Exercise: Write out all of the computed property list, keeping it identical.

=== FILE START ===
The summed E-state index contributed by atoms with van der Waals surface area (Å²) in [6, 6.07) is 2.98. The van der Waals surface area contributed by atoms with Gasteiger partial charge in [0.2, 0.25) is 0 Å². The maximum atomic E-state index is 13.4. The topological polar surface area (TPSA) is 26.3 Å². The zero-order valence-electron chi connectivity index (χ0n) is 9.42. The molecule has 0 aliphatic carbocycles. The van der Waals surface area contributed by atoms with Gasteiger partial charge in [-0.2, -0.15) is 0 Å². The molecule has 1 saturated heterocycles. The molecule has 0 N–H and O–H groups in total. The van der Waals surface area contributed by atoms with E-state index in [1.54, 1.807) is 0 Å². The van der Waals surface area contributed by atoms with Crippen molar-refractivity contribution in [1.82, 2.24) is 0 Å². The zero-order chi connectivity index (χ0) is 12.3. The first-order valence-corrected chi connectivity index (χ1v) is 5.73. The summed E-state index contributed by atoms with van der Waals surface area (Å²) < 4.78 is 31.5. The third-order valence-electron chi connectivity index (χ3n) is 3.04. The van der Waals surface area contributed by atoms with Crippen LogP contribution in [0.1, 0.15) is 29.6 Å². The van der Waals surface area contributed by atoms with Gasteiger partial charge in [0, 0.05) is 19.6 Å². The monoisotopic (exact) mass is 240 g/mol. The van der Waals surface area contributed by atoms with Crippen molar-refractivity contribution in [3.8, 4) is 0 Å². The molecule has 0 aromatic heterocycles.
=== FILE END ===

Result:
The summed E-state index contributed by atoms with van der Waals surface area (Å²) in [6, 6.07) is 2.98. The van der Waals surface area contributed by atoms with Gasteiger partial charge in [0.2, 0.25) is 0 Å². The maximum atomic E-state index is 13.4. The topological polar surface area (TPSA) is 26.3 Å². The zero-order valence-electron chi connectivity index (χ0n) is 9.42. The molecule has 0 aliphatic carbocycles. The van der Waals surface area contributed by atoms with Gasteiger partial charge in [-0.2, -0.15) is 0 Å². The molecule has 1 saturated heterocycles. The molecule has 0 N–H and O–H groups in total. The van der Waals surface area contributed by atoms with E-state index in [1.54, 1.807) is 0 Å². The van der Waals surface area contributed by atoms with Crippen molar-refractivity contribution in [1.82, 2.24) is 0 Å². The zero-order chi connectivity index (χ0) is 12.3. The first-order valence-corrected chi connectivity index (χ1v) is 5.73. The summed E-state index contributed by atoms with van der Waals surface area (Å²) < 4.78 is 31.5. The third-order valence-electron chi connectivity index (χ3n) is 3.04. The van der Waals surface area contributed by atoms with Crippen LogP contribution in [0.1, 0.15) is 29.6 Å². The van der Waals surface area contributed by atoms with Gasteiger partial charge in [0, 0.05) is 19.6 Å². The monoisotopic (exact) mass is 240 g/mol. The van der Waals surface area contributed by atoms with Crippen molar-refractivity contribution in [3.8, 4) is 0 Å². The molecule has 0 aromatic heterocycles.